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More Tips From The Pros
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More Tips from the Pros
ere are some great tips and advice from nurses who have been there and know what you are going through:
Get the Most out of Class
During even the most boring lecture, look interested. The secret of a good image is striving to be that which you wish to appear.
Remember, some teachers are just jerks. Deal with it. Learning how to deal with jerks is a good skill to cultivate in any discipline.
Introduce yourself to your instructors. You don't want to just be a "face in the crowd.
Get the Most from Your Books
Take your materials out of your house to study. Get away from distractions, undone dishes, radio and TV. The doughnut shop or all night cafe will offer quiet and ample amounts of coffee.
Read nursing journals and magazines. Often current articles will compliment your text and make the information more easily understood.
Use individual sheets of paper or large index cards to make a file of disease/conditions and their treatments. List etiology, signs and symptoms, diagnostic tests, interventions, etc. and keep them in a binder for future reference as well as present study.
Take notes from your notes!
After taking notes in class or from the book, put away the book and tape player and outline the notes.
Use NCLEX review materials as your study guide. Sort questions by topic as you go through school and study those questions pertaining to your current lesson. It will help you learn and give you a head start when it's time to schedule your NCLEX .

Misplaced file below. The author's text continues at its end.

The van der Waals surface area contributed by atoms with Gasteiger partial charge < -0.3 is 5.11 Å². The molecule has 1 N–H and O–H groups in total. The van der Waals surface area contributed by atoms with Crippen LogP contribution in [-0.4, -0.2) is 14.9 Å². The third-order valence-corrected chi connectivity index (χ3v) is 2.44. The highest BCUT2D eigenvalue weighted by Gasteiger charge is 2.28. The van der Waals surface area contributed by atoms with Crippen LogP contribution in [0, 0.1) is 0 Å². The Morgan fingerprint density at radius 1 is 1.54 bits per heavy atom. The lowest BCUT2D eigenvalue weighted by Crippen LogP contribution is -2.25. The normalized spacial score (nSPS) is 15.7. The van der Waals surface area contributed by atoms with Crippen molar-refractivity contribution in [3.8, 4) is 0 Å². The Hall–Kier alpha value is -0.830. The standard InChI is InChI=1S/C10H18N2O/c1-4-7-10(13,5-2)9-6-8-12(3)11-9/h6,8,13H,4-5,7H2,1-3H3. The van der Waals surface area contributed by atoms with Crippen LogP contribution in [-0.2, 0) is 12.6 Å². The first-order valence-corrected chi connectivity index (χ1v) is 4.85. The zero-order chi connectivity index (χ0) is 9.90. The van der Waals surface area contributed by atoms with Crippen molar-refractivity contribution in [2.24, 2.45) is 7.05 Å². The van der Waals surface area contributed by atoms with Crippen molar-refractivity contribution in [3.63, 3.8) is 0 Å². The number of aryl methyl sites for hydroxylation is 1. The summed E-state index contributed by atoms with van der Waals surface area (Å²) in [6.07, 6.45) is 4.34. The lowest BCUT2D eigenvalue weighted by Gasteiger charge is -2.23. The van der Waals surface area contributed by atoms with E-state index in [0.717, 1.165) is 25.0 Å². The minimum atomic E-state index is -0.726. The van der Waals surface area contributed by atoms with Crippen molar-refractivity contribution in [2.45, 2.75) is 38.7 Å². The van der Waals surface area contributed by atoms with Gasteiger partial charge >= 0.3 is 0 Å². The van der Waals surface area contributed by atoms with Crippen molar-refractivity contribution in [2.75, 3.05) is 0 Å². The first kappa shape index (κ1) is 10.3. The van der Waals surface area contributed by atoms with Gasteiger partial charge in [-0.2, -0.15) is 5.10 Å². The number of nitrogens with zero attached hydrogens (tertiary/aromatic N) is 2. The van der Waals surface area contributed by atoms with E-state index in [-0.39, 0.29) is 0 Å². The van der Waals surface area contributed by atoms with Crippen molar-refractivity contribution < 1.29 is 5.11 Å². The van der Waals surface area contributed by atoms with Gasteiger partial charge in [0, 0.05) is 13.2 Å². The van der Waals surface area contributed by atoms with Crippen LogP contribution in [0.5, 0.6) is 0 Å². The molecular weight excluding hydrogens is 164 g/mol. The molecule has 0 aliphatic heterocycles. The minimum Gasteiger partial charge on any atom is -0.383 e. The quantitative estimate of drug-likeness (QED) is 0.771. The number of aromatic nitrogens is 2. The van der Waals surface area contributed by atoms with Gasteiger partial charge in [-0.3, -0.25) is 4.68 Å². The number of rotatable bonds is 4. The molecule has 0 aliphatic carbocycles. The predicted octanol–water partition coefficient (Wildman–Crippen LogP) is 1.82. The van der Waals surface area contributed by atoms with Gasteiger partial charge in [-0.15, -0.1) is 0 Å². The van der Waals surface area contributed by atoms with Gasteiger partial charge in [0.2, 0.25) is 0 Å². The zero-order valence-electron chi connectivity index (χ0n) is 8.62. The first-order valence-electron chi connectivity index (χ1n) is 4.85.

Turn course objectives (as found in the beginning of each chapter or from the course syllabus) into questions - instant study guide!
Whether you donít know how to make a bed or have been an EMT for years, remember everyone begins clinicals as different levels of experience. Focus on where you are going, what you will learn - not on how much (or little) you know now.
If you have trouble remembering protocols, lab values or even your patientís name :) write them down on index cards and keep them in your pocket. The more you use them the more you study them.
In Psych rotation, take a moment to center yourself before working with patients. Most respond best to a calm focused approach.
Study your instructors. The more you know them the more likely you are to understand them and what they are expecting from you.
If you donít know how to do a procedure, look it up, check the protocols, ask for help. Instructors would rather be "bothered" walking you through the procedure than fixing the mess or hearing the complaints if you do something wrong.
Be helpful to the nurse you are assigned to for clinical. Take all the vitals, never contradict publicly, donít ask constant questions (thatís what you have instructors for) In general, kiss-up. The nurse will be glad of the help and be more likely to help you.
Donít make your supervising nurse hold your hand. Even if you're scared and have never done something before, jump in and do anything suggested.
Volunteer information! Instructors like to be informed about your patients. If they can trust you to keep them informed, you are likely to be trusted to work independently.
Explore volunteer opportunities in your area. It ain't just for candy stripers any more. Many clinics and outreach organizations are completely run by volunteers. The experience can help you shine on the floor.